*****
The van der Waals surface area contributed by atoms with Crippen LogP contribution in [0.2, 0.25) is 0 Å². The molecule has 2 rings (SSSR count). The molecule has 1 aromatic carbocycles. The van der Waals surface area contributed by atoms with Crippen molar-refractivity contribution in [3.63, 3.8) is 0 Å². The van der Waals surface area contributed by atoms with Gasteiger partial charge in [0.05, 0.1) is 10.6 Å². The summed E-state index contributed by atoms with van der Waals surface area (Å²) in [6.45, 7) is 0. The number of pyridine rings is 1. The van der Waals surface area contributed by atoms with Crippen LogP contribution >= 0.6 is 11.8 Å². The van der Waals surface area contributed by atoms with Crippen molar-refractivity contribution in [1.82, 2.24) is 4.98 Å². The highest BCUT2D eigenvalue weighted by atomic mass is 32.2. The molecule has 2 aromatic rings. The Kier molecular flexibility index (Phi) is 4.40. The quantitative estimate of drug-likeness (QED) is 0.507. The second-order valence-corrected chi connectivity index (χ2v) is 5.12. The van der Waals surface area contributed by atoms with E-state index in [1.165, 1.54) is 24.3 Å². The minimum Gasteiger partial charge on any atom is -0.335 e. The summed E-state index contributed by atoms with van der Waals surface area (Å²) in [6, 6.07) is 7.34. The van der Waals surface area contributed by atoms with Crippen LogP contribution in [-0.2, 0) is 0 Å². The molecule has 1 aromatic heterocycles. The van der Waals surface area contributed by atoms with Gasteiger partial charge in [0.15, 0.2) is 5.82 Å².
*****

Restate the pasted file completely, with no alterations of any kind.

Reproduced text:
The van der Waals surface area contributed by atoms with Crippen LogP contribution in [0.2, 0.25) is 0 Å². The molecule has 2 rings (SSSR count). The molecule has 1 aromatic carbocycles. The van der Waals surface area contributed by atoms with Crippen molar-refractivity contribution in [3.63, 3.8) is 0 Å². The van der Waals surface area contributed by atoms with Gasteiger partial charge in [0.05, 0.1) is 10.6 Å². The summed E-state index contributed by atoms with van der Waals surface area (Å²) in [6.45, 7) is 0. The number of pyridine rings is 1. The van der Waals surface area contributed by atoms with Crippen LogP contribution >= 0.6 is 11.8 Å². The van der Waals surface area contributed by atoms with Crippen molar-refractivity contribution in [1.82, 2.24) is 4.98 Å². The highest BCUT2D eigenvalue weighted by atomic mass is 32.2. The molecule has 2 aromatic rings. The Kier molecular flexibility index (Phi) is 4.40. The quantitative estimate of drug-likeness (QED) is 0.507. The second-order valence-corrected chi connectivity index (χ2v) is 5.12. The van der Waals surface area contributed by atoms with E-state index in [1.165, 1.54) is 24.3 Å². The minimum Gasteiger partial charge on any atom is -0.335 e. The summed E-state index contributed by atoms with van der Waals surface area (Å²) in [6, 6.07) is 7.34. The van der Waals surface area contributed by atoms with Crippen LogP contribution in [-0.2, 0) is 0 Å². The molecule has 1 aromatic heterocycles. The van der Waals surface area contributed by atoms with Gasteiger partial charge in [0.15, 0.2) is 5.82 Å².